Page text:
Beckham's legend only grew as he found each new hairstyle gifted him with different powers. A wavy look allowed him to kick the ball in a whirlwind, picking up the opposing defense and spinning them to the four corners of the stadium. His flattop trim gifted him with the ability to split into three Beckhams: Blue, White, and Red. While vacationing in Maui, he found his cornrows gave him the power to heal a colony of leper orphans in Maui with a free kick over the colony's huts.
Despite his many successes while serving Sir Alex and the British crown (including meritorious service for MI-5 during the 1998 World Cup), Beckham found he had to flee Great Britain after an unfortunate choice of words near an open mic in 2002. A partial transcript follows:
"...I mean, Princess Di was a right lass for a royal, but not much of a looker compared to my Vicki. Right there, girl? Vicki? Where are... oh, there you are! I swear, she turns sideways and disappears from view. There's my girl. That's my princess, I tell you rightly. Why, I wouldn't even kick Di to Terry for him to head home, if you catch me..."Having sullied the honor of Saint Diana of Wales, Beckham tried his best to apologize for his indiscretion. However, no amount of public sorrow could appease the shocked and indignant British. Beckham gathered his family and, under cover of darkness, smuggled them to Spain, where the women were much hotter and no one could disagree with such a statement.
Beckham's life got no better in the short term. An unfortunate mohawk-related accident partially blinded Victoria Beckham, forcing her to wear ungodly wraparound sunglasses implanted with technology much like the kind LaVar Burton was forced to adopt after an oddly similar incident on the set of Reading Rainbow. It was at this time that Beckham permanently adopted a buzzcut.
Also, his play suffered from the strain, only allowing him to score a relatively meager 84 goals and 47 assists in limited time in 2003-2004. His attempts to join the England squad for international matches also fared poorly, as no one would pass him the ball for two years for fear of similar retribution from British fans.
Things finally looked up, though, when he led his new team, Real Madrid to their first La Liga championship in 2006-2007. Also, his English squad benefited from an accidental 50/50 ball ending up on Beckham's foot in a late 2006 match, allowing him to score from 55 yards out to win yet another tight match between Britain and East Timor. Immediately, the British fans accepted Beckham back into their hearts, falling back into love with his magical foot and smile. After all, they reasoned, what's that dead ol' bint worth compared to a golden footie god?
Beckham wished to leave Spain to return home, but his wife's eye condition now required the type of constant attention that could only be provided by being seen at Hyde at 2 am and the occasional ray of sunlight. Obviously, this required a move to Los Angeles since Britain could offer neither. Once again, he moved further from his homeland to suffer the indignities of unwanted fame and adoration in a whole new marketing opportunity.
This news obviously broke the hearts of many British soccer fans. It was widely reported that 14 despondent Manchester United fans committed suicide on hearing this news. However, 12 of the 14 died from electrocution caused by shoving a fork into a toaster; this is a fairly common form of accidental death for the typically learned Manchester United fan.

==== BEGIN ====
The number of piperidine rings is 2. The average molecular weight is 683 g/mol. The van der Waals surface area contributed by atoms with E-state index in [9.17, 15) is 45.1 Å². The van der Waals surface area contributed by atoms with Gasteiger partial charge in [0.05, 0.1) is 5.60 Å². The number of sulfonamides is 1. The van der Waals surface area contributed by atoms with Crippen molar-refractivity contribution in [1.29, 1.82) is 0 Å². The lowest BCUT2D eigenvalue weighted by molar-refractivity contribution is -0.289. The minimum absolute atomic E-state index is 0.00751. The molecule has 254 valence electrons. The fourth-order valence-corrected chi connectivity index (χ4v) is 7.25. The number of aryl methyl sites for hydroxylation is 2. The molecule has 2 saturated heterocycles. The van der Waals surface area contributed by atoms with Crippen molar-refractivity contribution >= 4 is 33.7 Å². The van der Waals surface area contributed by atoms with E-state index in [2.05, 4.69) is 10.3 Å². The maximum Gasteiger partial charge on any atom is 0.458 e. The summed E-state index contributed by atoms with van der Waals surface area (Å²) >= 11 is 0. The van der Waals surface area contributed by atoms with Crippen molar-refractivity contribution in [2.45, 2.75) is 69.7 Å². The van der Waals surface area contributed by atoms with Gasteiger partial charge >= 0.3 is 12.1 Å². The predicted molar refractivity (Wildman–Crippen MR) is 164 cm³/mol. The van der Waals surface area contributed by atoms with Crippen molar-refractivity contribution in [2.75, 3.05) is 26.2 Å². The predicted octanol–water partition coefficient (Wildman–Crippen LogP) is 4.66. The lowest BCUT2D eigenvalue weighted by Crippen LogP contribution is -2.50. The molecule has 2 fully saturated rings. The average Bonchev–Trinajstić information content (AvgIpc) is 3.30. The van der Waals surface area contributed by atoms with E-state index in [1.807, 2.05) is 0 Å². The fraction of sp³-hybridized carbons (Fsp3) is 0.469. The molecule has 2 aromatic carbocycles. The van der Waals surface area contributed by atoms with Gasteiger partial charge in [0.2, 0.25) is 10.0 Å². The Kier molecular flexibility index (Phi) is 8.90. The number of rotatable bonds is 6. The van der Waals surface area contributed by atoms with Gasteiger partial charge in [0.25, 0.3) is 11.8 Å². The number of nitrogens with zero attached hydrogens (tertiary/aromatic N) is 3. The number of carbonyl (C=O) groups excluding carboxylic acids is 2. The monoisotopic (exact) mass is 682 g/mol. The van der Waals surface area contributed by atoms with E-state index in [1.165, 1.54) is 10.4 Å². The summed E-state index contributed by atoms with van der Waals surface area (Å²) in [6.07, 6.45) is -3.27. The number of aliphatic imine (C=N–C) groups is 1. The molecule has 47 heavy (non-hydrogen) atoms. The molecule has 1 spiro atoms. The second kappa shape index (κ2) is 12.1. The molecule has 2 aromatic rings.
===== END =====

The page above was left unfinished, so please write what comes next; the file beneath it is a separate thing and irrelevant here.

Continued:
Still, Beckham soldiers on for his family and love of the game, taking the jersey of the LA Galaxy and promising to lift them to the glory that only an MLS Championship can bring. (It is believed such glory may include coupons to Applebee's and recycled T-shirts from the Multiple Listing Service.) It is hoped Beckham will bring much-needed attention to the little burg of Los Angeles, typically forgotten in the hustle and bustle of much more popular cities like St. Louis and Phoenix.
Seattle Mariners GM Bill Bavasi ended weeks of speculation on Monday by re-signing current wife, Mrs. Bavasi, to a new seven-year, $170 million contract. The agreement, which nearly doubles what Mrs. Bavasi would have made this year under her old contract, will see the couple live out their marriage until at least the 2014-5 season, and will prevent Mrs. Bavasi from testing the free agent market next summer.
"I'm ecstatic we could work something out, it's a wonderful outcome," Bavasi said in a morning press conference at which he announced the much-anticipated deal. "It was a tough slog of a negotiation at times, but our agents knew how to compromise and we were finally able to get the papers signed and that's all that matters."
"I also love my wife," he added.
Asked about specifics in the negotiation, Bavasi went on to explain, "It was all rather simple. Taking into account that my wife is now 36 years old and no longer in the prime years of her career, I wanted something short-term, in the three-to-five year range, while she wanted something substantially longer. In the end, it really all came down to trading bonuses and conditions for length."
Although the details are not yet available and Bavasi refused to comment on the subject, several baseball insiders have speculated that these conditions include clauses which will force Bavasi to cut the grass at least once a week and help out around the house when necessary, as well as the so-called "fidelity clause", which will see substantial bonuses headed Mrs. Bavasi's way if Mr. Bavasi so much as looks at another woman.